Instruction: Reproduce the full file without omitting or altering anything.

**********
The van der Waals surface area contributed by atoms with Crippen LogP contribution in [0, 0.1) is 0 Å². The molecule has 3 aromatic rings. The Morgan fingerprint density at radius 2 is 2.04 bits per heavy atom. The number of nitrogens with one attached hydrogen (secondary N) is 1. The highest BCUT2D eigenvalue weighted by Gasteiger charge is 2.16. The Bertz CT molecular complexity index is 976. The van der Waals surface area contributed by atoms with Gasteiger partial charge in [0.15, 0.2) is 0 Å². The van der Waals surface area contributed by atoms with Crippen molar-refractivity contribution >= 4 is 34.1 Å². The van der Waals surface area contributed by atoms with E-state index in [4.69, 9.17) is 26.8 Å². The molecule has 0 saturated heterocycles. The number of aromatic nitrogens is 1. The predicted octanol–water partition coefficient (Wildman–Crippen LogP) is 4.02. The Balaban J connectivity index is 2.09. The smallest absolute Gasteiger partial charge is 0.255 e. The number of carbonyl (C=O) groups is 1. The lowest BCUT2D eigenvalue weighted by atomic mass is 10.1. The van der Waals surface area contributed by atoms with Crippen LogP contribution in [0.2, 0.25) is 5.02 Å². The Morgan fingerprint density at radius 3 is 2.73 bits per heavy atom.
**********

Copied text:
The van der Waals surface area contributed by atoms with Crippen LogP contribution in [0, 0.1) is 0 Å². The molecule has 3 aromatic rings. The Morgan fingerprint density at radius 2 is 2.04 bits per heavy atom. The number of nitrogens with one attached hydrogen (secondary N) is 1. The highest BCUT2D eigenvalue weighted by Gasteiger charge is 2.16. The Bertz CT molecular complexity index is 976. The van der Waals surface area contributed by atoms with Gasteiger partial charge in [0.15, 0.2) is 0 Å². The van der Waals surface area contributed by atoms with Crippen molar-refractivity contribution >= 4 is 34.1 Å². The van der Waals surface area contributed by atoms with E-state index in [4.69, 9.17) is 26.8 Å². The molecule has 0 saturated heterocycles. The number of aromatic nitrogens is 1. The predicted octanol–water partition coefficient (Wildman–Crippen LogP) is 4.02. The Balaban J connectivity index is 2.09. The smallest absolute Gasteiger partial charge is 0.255 e. The number of carbonyl (C=O) groups is 1. The lowest BCUT2D eigenvalue weighted by atomic mass is 10.1. The van der Waals surface area contributed by atoms with Crippen LogP contribution in [0.2, 0.25) is 5.02 Å². The Morgan fingerprint density at radius 3 is 2.73 bits per heavy atom.